Visitors can take a Yellow Water Cruise to see the rich wetlands and the variety of birds that inhabit them. Or set out on a Guluyambi Cultural Cruise to learn about the cultural significance that the park has among the local indigenous peoples. In addition to its magnificent parade of native wildlife, Kakadu National Park also features a surprising bounty of Aboriginal rock art, along with picture-perfect swimming spots, waterfalls, and the Nature's Way self-drive route—an enormous loop that can be tackled in 5-7 days on the speedy side, or up to 10 days for visitors who can spare the time to slow down and enjoy.
Another great location for wildlife spotting is Uluru–Kata Tjuta National Park. This iconic park is home to the towering monolith of Uluru and the Kata Tjuta rock formations, as well as many fascinating species. From the elusive centralian rock-wallaby to the majestic wedge-tailed eagle, visitors can expect to see a shockingly expansive range of wildlife in this gorgeous park.
Hiking and Walking (and Camping, too!)
Among the most notable and beloved hikes in the Northern Territory is the 5.8-mile base walk around Uluru, an impressive sandstone monolith (also known as Ayers Rock) that is the world’s largest monolith. This scenic hike—or stroll—runs up to and beneath the towering rock formation, affording astonishing views and the chance to learn about the Anangu peoples, who inhabit and maintain the land.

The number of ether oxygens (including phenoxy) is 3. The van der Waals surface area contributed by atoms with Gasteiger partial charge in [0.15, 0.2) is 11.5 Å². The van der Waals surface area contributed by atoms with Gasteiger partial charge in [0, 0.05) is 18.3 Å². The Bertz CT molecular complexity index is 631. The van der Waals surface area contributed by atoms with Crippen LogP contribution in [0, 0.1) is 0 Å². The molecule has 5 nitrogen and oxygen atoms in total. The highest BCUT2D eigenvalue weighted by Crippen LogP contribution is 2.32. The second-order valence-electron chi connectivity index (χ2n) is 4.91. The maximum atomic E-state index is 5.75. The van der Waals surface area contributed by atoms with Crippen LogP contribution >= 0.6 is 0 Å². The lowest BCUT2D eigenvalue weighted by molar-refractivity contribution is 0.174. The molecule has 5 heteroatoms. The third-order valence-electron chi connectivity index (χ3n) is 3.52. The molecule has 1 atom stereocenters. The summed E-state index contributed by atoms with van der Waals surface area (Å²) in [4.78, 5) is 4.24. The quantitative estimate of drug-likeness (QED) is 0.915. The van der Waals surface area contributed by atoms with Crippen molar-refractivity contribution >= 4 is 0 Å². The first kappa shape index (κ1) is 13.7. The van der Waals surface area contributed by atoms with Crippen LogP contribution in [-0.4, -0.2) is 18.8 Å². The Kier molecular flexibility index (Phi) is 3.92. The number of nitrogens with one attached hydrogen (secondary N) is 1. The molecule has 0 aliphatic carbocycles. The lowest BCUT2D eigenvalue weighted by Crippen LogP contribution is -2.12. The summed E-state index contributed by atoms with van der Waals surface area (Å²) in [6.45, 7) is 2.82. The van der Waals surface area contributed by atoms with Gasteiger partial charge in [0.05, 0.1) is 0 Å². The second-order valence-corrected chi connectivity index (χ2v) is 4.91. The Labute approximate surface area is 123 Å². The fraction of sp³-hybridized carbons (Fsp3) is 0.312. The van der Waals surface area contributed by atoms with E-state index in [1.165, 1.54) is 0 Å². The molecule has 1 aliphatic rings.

The NT’s Outback just may be the best place on Earth to spend the night camping beneath billions of glittering stars. The clear night skies and lack of light pollution in these parts combine to form near-perfect conditions for all-night stargazing. Whether visitors are experienced or first-time campers, the Northern Territory's unique landscapes and tranquil atmosphere make it easy to reconnect with nature—and disconnect from the rest of the world.
While the Northern Territory is spectacular from both land and sea, taking flight can afford an unparalleled perspective of the region’s diverse landscapes from above. One ultimate favorite feat is to embark on a hot-air balloon ride from Alice Springs. Situated over 930 miles away from both Darwin and Adelaide, this remote town is an excellent launch point for such a serene excursion. Visitors can capture vacation photos as the balloon glides across the open sky, all while gaining a new perspective on the awe-inspiring region.
For a more high-speed adventure, scenic flights via chartered helicopter tours are another option that gets a lot of mileage with visitors—and in the air. Thanks to the relative speed of the chopper, even more of the region can be seen. Explore the rugged Outback, behold a variety of rivers and natural falls, and chase the sunset as it begins to dip beyond the horizon. There’s nothing quite like experiencing the Northern Territory from above.